Note: If you already configured your system and the sensor is not working all the time have a look at your cpu power saving settings.
In contrast to the Raspberry Pi unfortunately the Cubietruck is not as popular. Because of this there are much less instructions for how to use GPIO pins. Goal of this article is to measure the temperatur with a DS18B20 sensor. First of all you need the sensor (e.g. via Amazon or ebay). It has 3 wires: Ground (GND), 3,3 volt (VDD) and signal (DQ).
Between VDD and DQ you have to put a 4.7 K Ohm resistor (also see data sheet of the sensor). For testing purposes you can build the curcuit with the help of a breadboard, but I soldered the resistor directly to the sensor.
The kernel needs to load the modules gpio_sunxi, w1_therm, w1_sunxi and w1_gpio. I use armbian as operating system. The Legacy Jessie image includes these modules. To load them automatically you can add them to /etc/modules.
hostname:~# cat /etc/modules # /etc/modules: kernel modules to load at boot time. # # This file contains the names of kernel modules that should be loaded # at boot time, one per line. Lines beginning with "#" are ignored. brcmfmac rfcomm hidp bonding gpio_sunxi w1_therm w1_sunxi w1_gpio hostname:~#
You have to select the GPIO pins you want to use to connect the sensor. I have chosen PB18 for DQ. The signals GND and VDD have to be connected to appropriate pins (e.g. pin 1 and 2 of CN8). The pin you choose for the data signal (DQ) has to be activated. This is done via a bin file. You can find more detailed instructions here. For armbian the file which needs to be edited is /boot/script.bin which is a symlink to /boot/bin/cubietruck.bin. Copy the file to your home directory and convert it to a fex file.
hostname:~# cp /boot/bin/cubietruck.bin ~ hostname:~# bin2fex cubietruck.bin cubietruck.fex hostname:~# cp cubietruck.fex cubietruck_own.fex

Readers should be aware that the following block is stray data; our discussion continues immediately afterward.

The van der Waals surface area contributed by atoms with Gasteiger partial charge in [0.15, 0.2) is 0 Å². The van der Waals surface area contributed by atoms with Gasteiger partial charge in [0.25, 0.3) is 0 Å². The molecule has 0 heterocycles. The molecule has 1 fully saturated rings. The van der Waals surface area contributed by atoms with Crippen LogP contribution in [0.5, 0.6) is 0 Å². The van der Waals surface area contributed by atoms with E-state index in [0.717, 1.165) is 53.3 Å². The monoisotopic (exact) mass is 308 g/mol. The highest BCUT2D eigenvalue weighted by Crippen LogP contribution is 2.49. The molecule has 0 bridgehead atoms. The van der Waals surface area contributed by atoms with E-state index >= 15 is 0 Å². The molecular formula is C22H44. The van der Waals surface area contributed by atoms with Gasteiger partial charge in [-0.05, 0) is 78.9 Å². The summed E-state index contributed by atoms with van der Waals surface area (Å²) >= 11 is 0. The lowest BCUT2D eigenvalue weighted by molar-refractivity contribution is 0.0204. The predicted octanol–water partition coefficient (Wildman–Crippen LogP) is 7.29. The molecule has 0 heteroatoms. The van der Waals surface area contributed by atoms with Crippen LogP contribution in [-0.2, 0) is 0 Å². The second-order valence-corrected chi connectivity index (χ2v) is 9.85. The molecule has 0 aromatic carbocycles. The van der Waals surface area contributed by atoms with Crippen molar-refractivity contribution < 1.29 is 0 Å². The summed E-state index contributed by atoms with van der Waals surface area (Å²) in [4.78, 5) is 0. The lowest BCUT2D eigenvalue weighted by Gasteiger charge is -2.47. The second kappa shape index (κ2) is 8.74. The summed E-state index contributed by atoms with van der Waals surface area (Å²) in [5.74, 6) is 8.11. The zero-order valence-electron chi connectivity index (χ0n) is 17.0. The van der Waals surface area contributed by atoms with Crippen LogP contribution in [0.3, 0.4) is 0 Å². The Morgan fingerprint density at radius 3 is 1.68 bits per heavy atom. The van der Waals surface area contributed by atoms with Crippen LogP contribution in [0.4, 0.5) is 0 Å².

The file cubietruck_own.fex can be edited. You need to adjust the section [gpio_para] and add the section [w1_para]. Im my case this looks like this:
[gpio_para] gpio_used = 1 gpio_num = 4 gpio_pin_1 = port:PH20<1>
<1> gpio_pin_2 = port:PH10<0> <0> gpio_pin_3 = port:PG08<1> <1> gpio_pin_4 = port:PB18<0> <0> [w1_para] gpio = 4
4 pins are used (gpio_num=4). GPIO pin 4 is assigned to pin PB18 (gpio_pin_4 = …) and 1-wire is configured for pin 4 (gpio=4 in section [w1_para]). After saving the file you can convert it back to the bin format and replace the old file with your new one.
hostname:~# fex2bin cubietruck_own.fex cubietruck.bin hostname:~# cp cubietruck.bin /boot/bin/cubietruck.bin
Your change is active after a reboot. If the modules are loaded, the pins are configured correctly and the sensor is connected it appears in /sys/bus/w1/devices/. Every sensor recognized (you could also connect more than one sensor) there is a directory with the pattern 28-XXXXXXXXXXXX. On my system the sensor was available after booting but disappeared after some time. With armbian the cpu frequency is reduced if not all cpu power is needed. But when the frequency falls below a certain value the sensor is not working anymore. I changed the minimum cpu frequency to 700 MHz.
hostname:~# sudo cpufreq-set -d 700000
When the sensor is available in /sys/bus/w1/devices/ you just have to read a file to get the temperature.
hostname:~# cat /sys/bus/w1/devices/28-000003ca3e36/w1_slave e7 00 4b 46 7f ff 09 10 94 : crc=94 YES e7 00 4b 46 7f ff 09 10 94 t=14437
YES in the first line tells you the checksum is correct and the value for the temperature is valid. The temperature of 14437 means 14,437 °C. You just have to divide the value by 1000. A quite simple bash script (based on code from the Wiki of the “linux-sunxi community”) or Python script (based on my-pi-scripts) helps to get the value well formated.
You can also find an german instruction on how to configure Cubietruck with a DS18B20 sensor at www.cubieforums.com.